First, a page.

View Full Version : Lens spec resources

21-Feb-2008, 00:06
I'm still relatively new to the technical aspects of LF. I was recently introduced to Thalmann's page with the lens tests. There are a few lenses (specifically a SA 90mm XL and a plain Sironar 150 5.6) I'd like to see sharpness specs on. Is there any other resource that would have more information? I've done some digging, but can't seem to find much. I'd definitely like to be able to see that detailed information on a lens before I make the plunge and buy it, especially if I'm not in a situation to test it first.

Chuck Pere
21-Feb-2008, 07:36
Paul Butzi has some Rodenstock info on his great website:

Ralph Barker
21-Feb-2008, 09:10
If you go to the "LF HOme Page" (see link in the blue navigation bar) and scroll down, you'll see several links with lens information. Additionally, you may find these helpful:

Fujinon lens info - http://www.members.aol.com/subgallery/

Lens tests - http://www.hevanet.com/cperez/testing.html


Dan Fromm
21-Feb-2008, 10:41
Um, Ralph, thanks for posting the allenrumme link. Have you looked at the data on that site?

I just did. As far as I can tell it is a catalog with no evaluations at all. Like all such it is incomplete and badly wrong about the few lenses I know well that I looked for in it.

The Fuji link is, like the allenrumme one, a catalog with no reports of performance.

These things are lots of fun to look at but not much help to people like the OP, who seems to think that which lens he buys is critically important.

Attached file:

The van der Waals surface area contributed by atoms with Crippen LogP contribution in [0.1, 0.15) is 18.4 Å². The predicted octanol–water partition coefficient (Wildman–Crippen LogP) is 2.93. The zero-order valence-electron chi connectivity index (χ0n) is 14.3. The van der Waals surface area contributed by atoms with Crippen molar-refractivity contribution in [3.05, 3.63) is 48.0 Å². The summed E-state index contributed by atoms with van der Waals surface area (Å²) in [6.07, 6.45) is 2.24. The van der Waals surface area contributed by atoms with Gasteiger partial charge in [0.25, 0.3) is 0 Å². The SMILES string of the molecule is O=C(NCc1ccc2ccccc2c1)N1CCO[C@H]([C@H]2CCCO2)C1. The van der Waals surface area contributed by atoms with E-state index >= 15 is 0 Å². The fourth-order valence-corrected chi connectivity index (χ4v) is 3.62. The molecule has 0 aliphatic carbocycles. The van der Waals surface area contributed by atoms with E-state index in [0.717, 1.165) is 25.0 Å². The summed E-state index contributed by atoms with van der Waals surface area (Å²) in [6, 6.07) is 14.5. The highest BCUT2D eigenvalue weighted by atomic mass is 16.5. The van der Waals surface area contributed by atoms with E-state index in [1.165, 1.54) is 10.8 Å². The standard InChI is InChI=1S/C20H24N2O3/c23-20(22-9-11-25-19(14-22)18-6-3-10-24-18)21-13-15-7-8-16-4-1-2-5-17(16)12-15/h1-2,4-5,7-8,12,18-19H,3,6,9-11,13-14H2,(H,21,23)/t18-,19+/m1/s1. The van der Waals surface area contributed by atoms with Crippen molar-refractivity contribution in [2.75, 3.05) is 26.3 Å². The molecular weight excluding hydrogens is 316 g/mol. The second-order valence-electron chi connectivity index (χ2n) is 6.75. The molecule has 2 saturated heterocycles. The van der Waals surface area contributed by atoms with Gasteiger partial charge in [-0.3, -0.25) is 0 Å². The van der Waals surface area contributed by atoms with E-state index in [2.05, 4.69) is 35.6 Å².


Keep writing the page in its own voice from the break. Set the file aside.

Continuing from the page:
jwarren116, I'm sorry but there are few sources around that evaluate many LF lenses' performance. The Perez/Thallmann site Ralph mentioned is the most comprehensive I'm aware of. And you've visited it already.

What I learned from it and from wails of pain emitted by early purchasers of 110 SS-XLs is that there's no way to know how well a lens, new or used, will shoot without testing it. Variation from example to example, especially with used lenses, can be pretty substantial.

The other thing I learned from Chris' and Kerry's hard work is that just about any lens one might buy will be better than good enough. There are, though, enough exceptions that every lens should be subjected to acceptance testing on arrival "just in case."

That said, good examples of the two lenses you specifically asked about are so good that buying one won't be a bad mistake. If, that is, the lens bought passes acceptance testing. Used lenses can be very variable.

If you want braggin' rights, buy the latest most expensive. Otherwise, go for used and good enough.



Gordon Moat
21-Feb-2008, 13:30
I know you asked about more modern lens information, but there are also classic lens information sources:


This French site covers quite a few older lenses, including some interesting calculated data based upon lens designs. Lots of images showing performance potential too.


On a much smaller scale, I have started to put together a listing of Holmes, Booth & Haydens lenses. This was a company that made lenses in the very early years of photography. So far I don't have enough information to draw much in the way of conclusions, though I can state that the construction accuracy, finish, and performance of these early lenses is quite surprising. Anyway, just thought I would share these.


Gordon Moat Photography (http://www.gordonmoat.com)

Ted Harris
21-Feb-2008, 15:31
What I learned ... from wails of pain emitted by early purchasers of 110 SS-XLs is that there's no way to know how well a lens, new or used, will shoot without testing it.

Dan I totally agree with the thrust of your post but, IIRC, wasn't it the early runs of the 89 SS-XL's that had the problems. I remember uniform praise (including mine) for the 110 SS-XL from day one.

Dan Fromm
21-Feb-2008, 15:46
Ted, I could well have misremembered. If a baseball star can, so can I.

Ted Harris
21-Feb-2008, 17:13
Dan, at my age so can I :).